Moriyama House (2005) by Ryue Nishizawa is essentially a collection of separate volumes that make up a ‘house’. Each volume accommodates different needs and function independent from each other. Like many contemporary Japanese houses, the white boxes are a stark contrast to the surrounding wooden structure in the neighbourhood. However as you approach it and walk past this corner site, it does not feel intruding at all. I think it must be the modest scale, and how the volume is split up into smaller volumes rather than one large one. The individual volumes create a series of individual gardens between them, opening up the building to the surroundings.
Terunobu Fujimori compares the size of the residence to that of a Japanese tea house, with one of the floor area of the three-story structure comparable to a 4.5 tatami mat configuration of a typical tea house. The separate structures vary in size according to their function. There are ten separate buildings in total – six are rented out and four form a single residence occupied by the owner. The four units used by the owner include a bedroom, living, dining, bath and an enclosed verandah. The bath and verandah are separate structures, meaning you will experience a nice stroll outside every time you want to use the bath. The three-story structure mentioned before functions as a separate entity itself with a bath and toilet in the basement, living, dining and kitchen on the first floor, and a bedroom on the second. Therefore all the fundamental spatial units of the traditional Japanese home (and any home really) are stacked on top of each other.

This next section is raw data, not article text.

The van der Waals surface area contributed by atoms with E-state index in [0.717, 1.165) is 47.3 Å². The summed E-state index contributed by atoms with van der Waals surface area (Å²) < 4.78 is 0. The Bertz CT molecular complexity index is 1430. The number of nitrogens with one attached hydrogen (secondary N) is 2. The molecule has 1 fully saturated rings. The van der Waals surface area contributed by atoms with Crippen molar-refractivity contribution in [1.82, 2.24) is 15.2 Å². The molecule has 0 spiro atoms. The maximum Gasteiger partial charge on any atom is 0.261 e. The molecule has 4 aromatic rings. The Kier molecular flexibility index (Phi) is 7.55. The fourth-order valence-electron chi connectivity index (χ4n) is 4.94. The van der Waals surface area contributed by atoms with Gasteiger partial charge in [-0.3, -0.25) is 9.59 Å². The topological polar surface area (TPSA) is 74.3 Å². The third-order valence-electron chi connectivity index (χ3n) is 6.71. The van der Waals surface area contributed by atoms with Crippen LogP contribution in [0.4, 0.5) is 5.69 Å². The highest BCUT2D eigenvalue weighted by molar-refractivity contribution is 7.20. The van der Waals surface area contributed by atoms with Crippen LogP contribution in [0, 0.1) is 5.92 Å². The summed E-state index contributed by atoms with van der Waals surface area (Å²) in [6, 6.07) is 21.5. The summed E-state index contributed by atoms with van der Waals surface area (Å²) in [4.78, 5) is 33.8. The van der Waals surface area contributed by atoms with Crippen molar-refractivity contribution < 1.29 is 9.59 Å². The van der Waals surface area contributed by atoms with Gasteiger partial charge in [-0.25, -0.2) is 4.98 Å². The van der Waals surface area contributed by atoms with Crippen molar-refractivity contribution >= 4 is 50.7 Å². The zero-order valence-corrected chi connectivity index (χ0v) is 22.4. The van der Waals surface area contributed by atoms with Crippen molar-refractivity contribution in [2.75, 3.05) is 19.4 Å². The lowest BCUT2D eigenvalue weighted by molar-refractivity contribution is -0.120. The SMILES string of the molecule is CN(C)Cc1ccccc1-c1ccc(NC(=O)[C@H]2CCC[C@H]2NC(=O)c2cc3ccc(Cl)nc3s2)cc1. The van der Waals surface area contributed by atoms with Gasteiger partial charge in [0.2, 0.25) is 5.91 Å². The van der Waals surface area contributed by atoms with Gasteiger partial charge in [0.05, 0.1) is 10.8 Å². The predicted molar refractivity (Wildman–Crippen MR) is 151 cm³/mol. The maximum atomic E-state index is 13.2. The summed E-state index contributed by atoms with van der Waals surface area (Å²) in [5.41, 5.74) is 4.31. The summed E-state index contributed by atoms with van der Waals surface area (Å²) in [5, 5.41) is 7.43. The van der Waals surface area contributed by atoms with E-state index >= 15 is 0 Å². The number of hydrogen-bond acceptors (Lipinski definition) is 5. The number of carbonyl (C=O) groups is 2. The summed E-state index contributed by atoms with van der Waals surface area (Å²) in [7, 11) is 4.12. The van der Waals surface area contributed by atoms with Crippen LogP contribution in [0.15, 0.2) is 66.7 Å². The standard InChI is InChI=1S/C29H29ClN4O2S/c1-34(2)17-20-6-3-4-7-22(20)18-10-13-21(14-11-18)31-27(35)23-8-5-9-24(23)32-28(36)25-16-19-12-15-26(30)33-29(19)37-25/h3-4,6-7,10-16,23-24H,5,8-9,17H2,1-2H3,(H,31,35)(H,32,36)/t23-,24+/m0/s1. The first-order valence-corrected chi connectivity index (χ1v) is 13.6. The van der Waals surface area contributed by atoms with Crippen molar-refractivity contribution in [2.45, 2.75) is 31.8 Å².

Nishizawa explains that there were seven main architectural elements dealt with:
1) dismantling, 2) acentricity, 3) smallness, 4) the creation of an environment, 5) transparency, 6) multiple tenancy/density, and 7) the absence of borders.
I think the idea of separating the volumes is effective and practical in a sense that each can function alone/can be rented out etc. It also results in this ‘field’, an in-between space of various pathways and pockets of tiny gardens providing usable outdoor space, including some which are right off the streets. Though when I visited it seemed like there was no one living there..and if they were they were pretty private with the blinds drawn on the lower floors. Perhaps the owners are used to strangers wandering around their house and signs have been put up telling people to be quiet and not to enter the property. Oh the price one has to pay to live in a famous house!